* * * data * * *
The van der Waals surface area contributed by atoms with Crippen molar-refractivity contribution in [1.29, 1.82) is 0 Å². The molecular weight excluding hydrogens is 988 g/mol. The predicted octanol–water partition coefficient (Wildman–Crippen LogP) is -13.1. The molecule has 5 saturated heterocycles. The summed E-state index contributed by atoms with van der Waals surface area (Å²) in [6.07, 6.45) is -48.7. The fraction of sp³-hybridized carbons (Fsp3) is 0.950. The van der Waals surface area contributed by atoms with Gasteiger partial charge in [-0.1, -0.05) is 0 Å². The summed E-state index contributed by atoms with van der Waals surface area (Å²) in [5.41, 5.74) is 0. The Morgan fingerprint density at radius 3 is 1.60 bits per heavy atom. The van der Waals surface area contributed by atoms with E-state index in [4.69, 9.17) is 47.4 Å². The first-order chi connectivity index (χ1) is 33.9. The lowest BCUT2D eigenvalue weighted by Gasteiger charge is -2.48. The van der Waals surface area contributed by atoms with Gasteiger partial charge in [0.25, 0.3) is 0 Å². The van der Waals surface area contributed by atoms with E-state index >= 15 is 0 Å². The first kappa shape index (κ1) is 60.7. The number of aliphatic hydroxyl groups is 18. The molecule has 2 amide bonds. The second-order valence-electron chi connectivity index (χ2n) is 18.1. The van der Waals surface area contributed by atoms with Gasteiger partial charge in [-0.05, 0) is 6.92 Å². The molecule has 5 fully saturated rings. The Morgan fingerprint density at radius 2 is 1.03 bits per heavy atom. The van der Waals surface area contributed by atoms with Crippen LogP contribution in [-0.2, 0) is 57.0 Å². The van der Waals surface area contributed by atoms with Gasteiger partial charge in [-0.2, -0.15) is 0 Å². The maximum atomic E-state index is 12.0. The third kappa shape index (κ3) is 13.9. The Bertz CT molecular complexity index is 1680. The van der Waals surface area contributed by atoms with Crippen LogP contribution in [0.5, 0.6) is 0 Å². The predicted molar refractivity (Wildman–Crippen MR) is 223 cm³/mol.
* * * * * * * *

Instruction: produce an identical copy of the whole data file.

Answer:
The van der Waals surface area contributed by atoms with Crippen molar-refractivity contribution in [1.29, 1.82) is 0 Å². The molecular weight excluding hydrogens is 988 g/mol. The predicted octanol–water partition coefficient (Wildman–Crippen LogP) is -13.1. The molecule has 5 saturated heterocycles. The summed E-state index contributed by atoms with van der Waals surface area (Å²) in [6.07, 6.45) is -48.7. The fraction of sp³-hybridized carbons (Fsp3) is 0.950. The van der Waals surface area contributed by atoms with Gasteiger partial charge in [-0.1, -0.05) is 0 Å². The summed E-state index contributed by atoms with van der Waals surface area (Å²) in [5.41, 5.74) is 0. The Morgan fingerprint density at radius 3 is 1.60 bits per heavy atom. The van der Waals surface area contributed by atoms with E-state index in [4.69, 9.17) is 47.4 Å². The first-order chi connectivity index (χ1) is 33.9. The lowest BCUT2D eigenvalue weighted by Gasteiger charge is -2.48. The van der Waals surface area contributed by atoms with Gasteiger partial charge in [0.25, 0.3) is 0 Å². The van der Waals surface area contributed by atoms with E-state index >= 15 is 0 Å². The first kappa shape index (κ1) is 60.7. The number of aliphatic hydroxyl groups is 18. The molecule has 2 amide bonds. The second-order valence-electron chi connectivity index (χ2n) is 18.1. The van der Waals surface area contributed by atoms with Gasteiger partial charge in [-0.05, 0) is 6.92 Å². The molecule has 5 fully saturated rings. The Morgan fingerprint density at radius 2 is 1.03 bits per heavy atom. The van der Waals surface area contributed by atoms with Crippen LogP contribution in [-0.2, 0) is 57.0 Å². The van der Waals surface area contributed by atoms with Gasteiger partial charge in [-0.2, -0.15) is 0 Å². The maximum atomic E-state index is 12.0. The third kappa shape index (κ3) is 13.9. The Bertz CT molecular complexity index is 1680. The van der Waals surface area contributed by atoms with Crippen LogP contribution in [0.5, 0.6) is 0 Å². The predicted molar refractivity (Wildman–Crippen MR) is 223 cm³/mol.